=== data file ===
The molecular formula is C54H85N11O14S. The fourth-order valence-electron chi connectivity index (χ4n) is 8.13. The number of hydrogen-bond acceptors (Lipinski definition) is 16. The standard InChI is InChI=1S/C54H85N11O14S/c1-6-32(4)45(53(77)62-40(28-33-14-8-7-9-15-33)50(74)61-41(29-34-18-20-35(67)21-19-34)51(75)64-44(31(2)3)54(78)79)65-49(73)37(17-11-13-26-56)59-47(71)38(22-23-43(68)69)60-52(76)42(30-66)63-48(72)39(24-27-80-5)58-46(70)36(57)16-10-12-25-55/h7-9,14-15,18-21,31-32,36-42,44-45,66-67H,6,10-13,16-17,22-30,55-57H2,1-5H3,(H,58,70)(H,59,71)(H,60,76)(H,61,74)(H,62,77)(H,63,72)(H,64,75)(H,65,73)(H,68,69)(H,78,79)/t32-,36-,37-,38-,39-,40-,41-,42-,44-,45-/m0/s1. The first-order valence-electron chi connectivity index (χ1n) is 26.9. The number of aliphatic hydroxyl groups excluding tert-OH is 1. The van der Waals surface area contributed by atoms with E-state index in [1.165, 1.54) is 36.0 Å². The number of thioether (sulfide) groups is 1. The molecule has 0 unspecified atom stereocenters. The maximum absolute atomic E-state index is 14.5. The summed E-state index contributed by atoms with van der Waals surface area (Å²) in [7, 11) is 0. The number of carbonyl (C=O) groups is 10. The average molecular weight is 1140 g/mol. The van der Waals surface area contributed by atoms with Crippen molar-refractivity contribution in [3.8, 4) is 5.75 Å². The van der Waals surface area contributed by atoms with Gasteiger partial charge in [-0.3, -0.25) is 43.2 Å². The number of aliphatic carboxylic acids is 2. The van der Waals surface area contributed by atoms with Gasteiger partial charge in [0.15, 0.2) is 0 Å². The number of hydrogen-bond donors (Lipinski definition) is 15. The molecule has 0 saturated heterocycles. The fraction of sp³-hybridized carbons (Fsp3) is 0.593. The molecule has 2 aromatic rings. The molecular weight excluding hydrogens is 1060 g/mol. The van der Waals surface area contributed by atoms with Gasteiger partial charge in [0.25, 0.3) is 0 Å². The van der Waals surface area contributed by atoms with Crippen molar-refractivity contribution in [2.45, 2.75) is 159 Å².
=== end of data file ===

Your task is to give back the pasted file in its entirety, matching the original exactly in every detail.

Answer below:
The molecular formula is C54H85N11O14S. The fourth-order valence-electron chi connectivity index (χ4n) is 8.13. The number of hydrogen-bond acceptors (Lipinski definition) is 16. The standard InChI is InChI=1S/C54H85N11O14S/c1-6-32(4)45(53(77)62-40(28-33-14-8-7-9-15-33)50(74)61-41(29-34-18-20-35(67)21-19-34)51(75)64-44(31(2)3)54(78)79)65-49(73)37(17-11-13-26-56)59-47(71)38(22-23-43(68)69)60-52(76)42(30-66)63-48(72)39(24-27-80-5)58-46(70)36(57)16-10-12-25-55/h7-9,14-15,18-21,31-32,36-42,44-45,66-67H,6,10-13,16-17,22-30,55-57H2,1-5H3,(H,58,70)(H,59,71)(H,60,76)(H,61,74)(H,62,77)(H,63,72)(H,64,75)(H,65,73)(H,68,69)(H,78,79)/t32-,36-,37-,38-,39-,40-,41-,42-,44-,45-/m0/s1. The first-order valence-electron chi connectivity index (χ1n) is 26.9. The number of aliphatic hydroxyl groups excluding tert-OH is 1. The van der Waals surface area contributed by atoms with E-state index in [1.165, 1.54) is 36.0 Å². The number of thioether (sulfide) groups is 1. The molecule has 0 unspecified atom stereocenters. The maximum absolute atomic E-state index is 14.5. The summed E-state index contributed by atoms with van der Waals surface area (Å²) in [7, 11) is 0. The number of carbonyl (C=O) groups is 10. The average molecular weight is 1140 g/mol. The van der Waals surface area contributed by atoms with Crippen molar-refractivity contribution in [3.8, 4) is 5.75 Å². The van der Waals surface area contributed by atoms with Gasteiger partial charge in [-0.3, -0.25) is 43.2 Å². The number of aliphatic carboxylic acids is 2. The van der Waals surface area contributed by atoms with Gasteiger partial charge in [0.15, 0.2) is 0 Å². The number of hydrogen-bond donors (Lipinski definition) is 15. The molecule has 0 saturated heterocycles. The fraction of sp³-hybridized carbons (Fsp3) is 0.593. The molecule has 2 aromatic rings. The molecular weight excluding hydrogens is 1060 g/mol. The van der Waals surface area contributed by atoms with Gasteiger partial charge in [0.25, 0.3) is 0 Å². The van der Waals surface area contributed by atoms with Crippen molar-refractivity contribution in [2.45, 2.75) is 159 Å².